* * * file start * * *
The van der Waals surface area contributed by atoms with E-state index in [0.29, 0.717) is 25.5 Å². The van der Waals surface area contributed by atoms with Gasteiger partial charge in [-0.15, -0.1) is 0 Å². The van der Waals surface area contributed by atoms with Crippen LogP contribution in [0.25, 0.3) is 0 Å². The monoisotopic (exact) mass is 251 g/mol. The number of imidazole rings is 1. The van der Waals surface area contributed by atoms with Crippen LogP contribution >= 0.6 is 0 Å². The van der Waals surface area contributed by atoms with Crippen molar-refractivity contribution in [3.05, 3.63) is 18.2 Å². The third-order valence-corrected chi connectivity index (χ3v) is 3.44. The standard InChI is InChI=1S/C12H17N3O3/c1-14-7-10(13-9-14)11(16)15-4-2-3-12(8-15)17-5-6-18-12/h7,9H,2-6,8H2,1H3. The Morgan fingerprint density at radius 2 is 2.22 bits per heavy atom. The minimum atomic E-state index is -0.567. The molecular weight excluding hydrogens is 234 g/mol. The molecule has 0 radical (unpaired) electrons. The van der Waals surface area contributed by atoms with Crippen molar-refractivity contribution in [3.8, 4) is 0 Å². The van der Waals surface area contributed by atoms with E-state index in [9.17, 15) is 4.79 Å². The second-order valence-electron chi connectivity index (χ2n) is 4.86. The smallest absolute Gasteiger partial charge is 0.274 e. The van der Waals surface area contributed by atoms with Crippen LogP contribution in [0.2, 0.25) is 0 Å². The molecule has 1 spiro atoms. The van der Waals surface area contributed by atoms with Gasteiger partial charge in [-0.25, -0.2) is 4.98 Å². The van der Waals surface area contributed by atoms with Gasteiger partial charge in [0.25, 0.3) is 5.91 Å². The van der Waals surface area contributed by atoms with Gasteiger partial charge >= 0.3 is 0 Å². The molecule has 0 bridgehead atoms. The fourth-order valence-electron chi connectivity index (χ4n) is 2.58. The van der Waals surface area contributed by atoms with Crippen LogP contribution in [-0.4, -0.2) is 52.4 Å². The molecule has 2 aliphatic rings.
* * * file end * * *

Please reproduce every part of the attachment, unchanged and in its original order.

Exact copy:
The van der Waals surface area contributed by atoms with E-state index in [0.29, 0.717) is 25.5 Å². The van der Waals surface area contributed by atoms with Gasteiger partial charge in [-0.15, -0.1) is 0 Å². The van der Waals surface area contributed by atoms with Crippen LogP contribution in [0.25, 0.3) is 0 Å². The monoisotopic (exact) mass is 251 g/mol. The number of imidazole rings is 1. The van der Waals surface area contributed by atoms with Crippen LogP contribution >= 0.6 is 0 Å². The van der Waals surface area contributed by atoms with Crippen molar-refractivity contribution in [3.05, 3.63) is 18.2 Å². The third-order valence-corrected chi connectivity index (χ3v) is 3.44. The standard InChI is InChI=1S/C12H17N3O3/c1-14-7-10(13-9-14)11(16)15-4-2-3-12(8-15)17-5-6-18-12/h7,9H,2-6,8H2,1H3. The Morgan fingerprint density at radius 2 is 2.22 bits per heavy atom. The minimum atomic E-state index is -0.567. The molecular weight excluding hydrogens is 234 g/mol. The molecule has 0 radical (unpaired) electrons. The van der Waals surface area contributed by atoms with Crippen molar-refractivity contribution in [3.8, 4) is 0 Å². The van der Waals surface area contributed by atoms with E-state index in [9.17, 15) is 4.79 Å². The second-order valence-electron chi connectivity index (χ2n) is 4.86. The smallest absolute Gasteiger partial charge is 0.274 e. The van der Waals surface area contributed by atoms with Crippen LogP contribution in [0.2, 0.25) is 0 Å². The molecule has 1 spiro atoms. The van der Waals surface area contributed by atoms with Gasteiger partial charge in [-0.25, -0.2) is 4.98 Å². The van der Waals surface area contributed by atoms with Gasteiger partial charge in [0.25, 0.3) is 5.91 Å². The van der Waals surface area contributed by atoms with Gasteiger partial charge >= 0.3 is 0 Å². The molecule has 0 bridgehead atoms. The fourth-order valence-electron chi connectivity index (χ4n) is 2.58. The van der Waals surface area contributed by atoms with Crippen LogP contribution in [-0.4, -0.2) is 52.4 Å². The molecule has 2 aliphatic rings.